Drive-in movie theaters that scraped by during the surge in modern multiplexes are edging closer to extinction as Hollywood phases out the 35-millimeter reels they need to show films.
Most of the remaining 368 U.S. drive-ins, down from more than 4,000 in 1958, must decide whether to pay as much as $70,000 to install digital projectors for their large outdoor screens. About 10 percent have, and the United Drive-In Theatre Owners Association anticipates studios will move to electronic delivery only as soon as the end of next year.
“It’s a pain,” said Thomas Epps, who is trying to sell the Swingin’ Midway Drive-In Theatre outside the eastern Tennessee town of Athens, population about 13,000. “It’s an expense to us and it’s not going to bring in another dollar. Nobody is going to say, ‘Let’s go to the drive-in tonight because they’ve got a little better picture.’”
The digital conversion, which spares studios the cost of buying and shipping thousands of heavy reels of film for every movie they release, has created a dilemma for drive-in owners, who typically operate one screen and depend on a mix of nostalgia and novelty to attract patrons in warm summer months. While large chains and smaller exhibitors were aided by financing plans, drive-ins don’t have that option yet.
The cost is challenging cash-strapped owners to find a solution. At 75, Epps plans to retire once the Swingin’ Midway is sold. In the meantime, he is leasing a used 2004 digital projector to attract a buyer for his 500-car cinema. Once he sells the theater, he’ll pay the balance due on the equipment with the proceeds. His total cost will run about $40,000.
“It’s hard to justify,” said John Vincent, president of the drive-in association and owner of the single-screen Wellfleet Drive-In Theatre in Cape Cod, Massachusetts, which is converting. “About 10 percent converted last summer. It’s too early to tell how many will ultimately make the switch.”
Vincent is working with Cinedigm Digital Cinema Corp. (CIDM:US), a provider of digital equipment for theaters, on an deal with film studios that would help owners obtain and repay loans to cover the conversion. Under a similar program for indoor theaters, the Morristown, New Jersey-based company arranges financing and makes money installing and servicing equipment.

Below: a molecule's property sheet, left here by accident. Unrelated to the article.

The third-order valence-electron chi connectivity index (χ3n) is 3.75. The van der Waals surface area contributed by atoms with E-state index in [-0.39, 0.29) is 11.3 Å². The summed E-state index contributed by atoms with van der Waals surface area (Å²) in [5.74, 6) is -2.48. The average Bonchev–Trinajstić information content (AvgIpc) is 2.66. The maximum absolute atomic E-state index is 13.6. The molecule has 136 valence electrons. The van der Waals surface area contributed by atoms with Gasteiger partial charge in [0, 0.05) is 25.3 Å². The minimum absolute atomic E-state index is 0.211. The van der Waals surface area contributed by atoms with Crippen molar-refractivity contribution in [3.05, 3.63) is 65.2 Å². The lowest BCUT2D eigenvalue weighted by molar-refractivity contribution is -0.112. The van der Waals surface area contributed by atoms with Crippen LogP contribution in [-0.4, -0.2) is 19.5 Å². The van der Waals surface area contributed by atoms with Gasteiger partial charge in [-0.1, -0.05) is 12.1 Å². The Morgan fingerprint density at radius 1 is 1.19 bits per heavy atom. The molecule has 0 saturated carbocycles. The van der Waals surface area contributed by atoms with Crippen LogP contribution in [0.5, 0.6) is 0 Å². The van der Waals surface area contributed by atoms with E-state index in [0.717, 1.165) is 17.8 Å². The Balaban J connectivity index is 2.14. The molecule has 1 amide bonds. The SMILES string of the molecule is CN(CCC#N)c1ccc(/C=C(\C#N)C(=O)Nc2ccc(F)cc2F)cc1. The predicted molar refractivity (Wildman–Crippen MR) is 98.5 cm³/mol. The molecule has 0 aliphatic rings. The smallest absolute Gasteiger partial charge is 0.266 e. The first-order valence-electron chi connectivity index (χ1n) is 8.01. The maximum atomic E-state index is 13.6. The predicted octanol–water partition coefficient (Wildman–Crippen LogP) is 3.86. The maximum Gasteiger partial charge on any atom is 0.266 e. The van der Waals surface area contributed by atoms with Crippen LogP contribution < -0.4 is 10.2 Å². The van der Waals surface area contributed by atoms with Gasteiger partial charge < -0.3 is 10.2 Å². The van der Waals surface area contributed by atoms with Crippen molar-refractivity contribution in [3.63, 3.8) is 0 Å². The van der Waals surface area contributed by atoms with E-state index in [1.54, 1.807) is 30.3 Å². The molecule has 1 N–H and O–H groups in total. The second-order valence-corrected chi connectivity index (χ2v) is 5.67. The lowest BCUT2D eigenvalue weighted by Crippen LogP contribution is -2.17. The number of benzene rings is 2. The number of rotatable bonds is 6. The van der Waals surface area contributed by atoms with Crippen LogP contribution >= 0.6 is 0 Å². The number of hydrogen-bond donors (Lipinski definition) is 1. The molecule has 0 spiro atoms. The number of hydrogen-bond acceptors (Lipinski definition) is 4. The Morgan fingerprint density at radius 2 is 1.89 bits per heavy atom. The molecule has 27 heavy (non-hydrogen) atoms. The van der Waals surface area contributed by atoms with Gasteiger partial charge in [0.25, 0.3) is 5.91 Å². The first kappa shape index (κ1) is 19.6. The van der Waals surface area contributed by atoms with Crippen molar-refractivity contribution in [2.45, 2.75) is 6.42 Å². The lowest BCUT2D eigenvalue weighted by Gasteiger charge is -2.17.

To help cover upgrade costs and repay loans, studios pay exhibitors a fee based on the number of times a film is shown in digital format. The fee comes from money the studios save by not making and shipping film prints, Chris McGurk, Cinedigm’s chairman and chief executive officer, said in an interview.
Cinedigm is trying to work out the details of a plan within the next six months, according to McGurk, who said he’s making progress. That would give drive-in operators time to make the conversions, which often require some remodeling of projection rooms, McGurk said. His goal is to convert as many as 400 of the remaining 611 screens.
“Everyone in this industry needs to be really focused on trying to figure out ways to help this unique part of Americana survive and thrive,” McGurk said.
The company has two other business: distributing independent films to theaters and home-video outlets, and piping live events such as sports and opera to theaters. Cinedigm fell 1.5 percent to $1.33 at the close in New York and has declined 2.9 percent this year.
Studios are also exploring options, including a fee and the sale of used, older-generation digital gear from indoor theaters undergoing a second upgrade, said one studio executive who asked not to be named because the deliberations are private.
Representatives from each of the major Hollywood studios, owned by Sony Corp. (6758), Walt Disney Co. (DIS:US), Time Warner Inc. (TWX:US), News Corp. (NWSA:US), Comcast Corp. (CMCSA:US) and Viacom Inc. (VIAB:US), declined to comment.
Drive-in movie theaters gained popularity in the U.S. after World War II, peaking at 4,063 in 1958, when gasoline was cheap and Detroit churned out big, comfortable cars. Before the latest crisis, rising land prices and development, along with the growth of multiplexes had already thinned their ranks.
Those that remain tend to be outside of urban cores, where land is cheap. Survivors have added family-friendly features like playgrounds and grassy areas in front of parking spaces that can fit lawn chairs.
Double-features are still typical, with a popular, big- budget movie playing first, said Lee Burgess, owner of the Highway 18 Outdoor Theatre near Jefferson, Wisconsin.
Burgess paid for digital conversion out of his own pocket two years ago by raising prices and barring patrons from bringing their own food and beverages. While the policies riled some customers, he saw it as necessary to stay in business.
Last summer, he charged $8 for an adult and $5 for children. Concession prices included $5.50 for a large popcorn, $5 for a cheeseburger and $18 for a 16-inch pepperoni pizza, according to the theater website. There’s a supper club with a bar behind the screen, Burgess said. No alcohol is allowed in the viewing area, Burgess said.
While the digital conversion didn’t increase attendance, Highway 18 remains profitable, Burgess said. Many drive-ins aren’t, because owners aren’t willing to take a hard-nosed business approach, he said.
“It’s a terrible business financially,” he said. “None of the major cinema companies, like AMC, own drive-in theaters. There’s a reason for that. They don’t make money.”
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